Last week I mentioned that back in 2006 when I had been writing for the Roundup for just 10 months I wrote a column with the title you see above. This is the third part of that column. It has taken me 12 years to uncover the ending of a tale that began happily enough, but ended in what may — or may not! — have been tragedy.
I’ll leave it to you to make that decision.
Richie Shellman, literary editor of our high school yearbook, quipped that Earl Reisel “had his head in the clouds,” a comment with a triple meaning. Earl was 6 feet 4 inches tall, a teenager with a high IQ, and someone who often spoke of an “ideal life” he wanted to pursue.
Earl, you see, had been very much affected by a book he’d read: James Hilton’s gripping 1933 novel “Lost Horizon.” He had even named his sailboat, the Karakal, after the snow covered mountain that sheltered the imaginary village of Shangri-La, a name we still associate with an earthly paradise.
I believe the central theme of Hilton’s book lies in words spoken in answer to questions asked about that happy Himalayan village by an Englishman who had staggered into it after an aircraft crash. Here they are:
“If I were to put it into a very few words, my dear sir, I should say that our prevalent belief is in moderation. We inculcate the virtue of avoiding excess of all kinds — even including, if you will pardon the paradox, excess of virtue itself. In the valley which you have seen, and in which there are several thousand inhabitants living under the control of our order, we have found that the principle makes for a considerable degree of happiness. We rule with moderate strictness, and in return we are satisfied with moderate obedience. And I think I can claim that our people are moderately sober, moderately chaste, and moderately honest.”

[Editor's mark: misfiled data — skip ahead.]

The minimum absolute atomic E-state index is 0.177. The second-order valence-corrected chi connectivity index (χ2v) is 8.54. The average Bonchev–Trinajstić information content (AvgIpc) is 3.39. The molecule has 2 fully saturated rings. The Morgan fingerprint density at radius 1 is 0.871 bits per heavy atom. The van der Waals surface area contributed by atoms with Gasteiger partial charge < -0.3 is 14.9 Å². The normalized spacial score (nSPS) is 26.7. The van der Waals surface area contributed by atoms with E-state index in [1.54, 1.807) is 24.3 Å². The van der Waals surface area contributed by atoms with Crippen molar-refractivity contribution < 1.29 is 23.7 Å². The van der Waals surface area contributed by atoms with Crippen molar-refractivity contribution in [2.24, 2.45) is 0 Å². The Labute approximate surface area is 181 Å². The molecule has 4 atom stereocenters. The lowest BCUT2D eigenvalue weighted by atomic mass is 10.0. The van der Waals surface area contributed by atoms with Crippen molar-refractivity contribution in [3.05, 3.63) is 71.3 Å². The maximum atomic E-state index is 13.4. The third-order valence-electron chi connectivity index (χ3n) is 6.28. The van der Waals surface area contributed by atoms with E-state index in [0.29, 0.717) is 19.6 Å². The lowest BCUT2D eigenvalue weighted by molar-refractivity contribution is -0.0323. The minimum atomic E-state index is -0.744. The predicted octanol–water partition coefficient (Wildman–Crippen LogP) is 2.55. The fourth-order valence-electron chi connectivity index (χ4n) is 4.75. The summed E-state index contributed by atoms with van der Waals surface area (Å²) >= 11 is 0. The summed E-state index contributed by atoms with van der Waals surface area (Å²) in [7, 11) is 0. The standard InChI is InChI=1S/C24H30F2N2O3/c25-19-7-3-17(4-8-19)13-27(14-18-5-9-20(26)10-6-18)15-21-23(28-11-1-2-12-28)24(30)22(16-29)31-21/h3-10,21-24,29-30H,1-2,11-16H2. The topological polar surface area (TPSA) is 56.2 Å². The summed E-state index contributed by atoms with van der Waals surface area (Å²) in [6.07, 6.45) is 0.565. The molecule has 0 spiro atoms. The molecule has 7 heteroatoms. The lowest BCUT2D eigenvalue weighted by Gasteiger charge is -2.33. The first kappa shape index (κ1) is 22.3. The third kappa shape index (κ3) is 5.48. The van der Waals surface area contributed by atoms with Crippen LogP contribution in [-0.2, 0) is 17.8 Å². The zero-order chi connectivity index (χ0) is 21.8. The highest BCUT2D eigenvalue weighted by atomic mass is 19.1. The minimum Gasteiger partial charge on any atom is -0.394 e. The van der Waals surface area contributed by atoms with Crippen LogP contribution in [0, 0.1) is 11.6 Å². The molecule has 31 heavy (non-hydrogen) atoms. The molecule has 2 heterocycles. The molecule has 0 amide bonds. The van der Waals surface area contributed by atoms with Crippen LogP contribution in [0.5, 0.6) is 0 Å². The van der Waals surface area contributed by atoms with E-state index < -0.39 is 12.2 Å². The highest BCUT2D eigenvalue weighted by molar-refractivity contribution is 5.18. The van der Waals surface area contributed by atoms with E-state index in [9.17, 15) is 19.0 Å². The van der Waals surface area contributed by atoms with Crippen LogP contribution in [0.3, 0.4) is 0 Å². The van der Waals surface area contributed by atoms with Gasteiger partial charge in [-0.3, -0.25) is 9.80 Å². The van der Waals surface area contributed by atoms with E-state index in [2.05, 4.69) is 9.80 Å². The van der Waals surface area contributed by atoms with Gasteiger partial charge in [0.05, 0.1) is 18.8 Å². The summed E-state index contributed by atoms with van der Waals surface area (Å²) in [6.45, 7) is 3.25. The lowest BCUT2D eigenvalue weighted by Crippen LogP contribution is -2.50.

Those words affected Earl very strongly. However, when it came time to graduate from high school he chose a college that taught excellence, not moderation — Massachusetts Institute of Technology — a choice seemingly at odds with his focus on moderation.
Well, four years went by. I spent three of them in the Air Force, returned home from Iceland in 1953, and ran across John Sharp, another member of our little high school group. John had gone to UConn and become a computer technician for IBM. While we were talking about old times he mentioned that Earl had dropped out in his third year at MIT and had literally disappeared off the face of the earth.
Two years later I ran across John again. He had more news about Earl. Having discovered that Earl was out in Chicago, he had jumped on a train and had found Earl washing dishes in a restaurant, living in a flophouse, and refusing to talk about why he had dropped out of MIT — or about his dream of a life of moderation.
I have often thought about Earl, but I never heard his name mentioned again until our 1999 50th reunion. I couldn’t attend, and when I asked if anyone had heard anything about Earl I received this sad reply: “His family asks that if you find out anything about what happened to Earl, please let them know.”
Eighteen years later someone at last created a free site, now closed, that let us search the national death records, and I finally found out what had “happened” to Earl — 36 years ago.
From Social Security death records:
Name: Earl L Reisel
Born: August 11, 1931
Died: October 20, 1982
Age at Death: 51
Last residence: Virginia
Those statistics, plus Earl’s stubborn refusal to comment, clearly show that he had angrily rejected “something” when he dropped out of college, but what was it? Was it the kind of life you and I live, where it is by and large true that the more you put in the more you get out? Or was it his dream of a world of happy, carefree moderation?
I just don’t know. What do you think?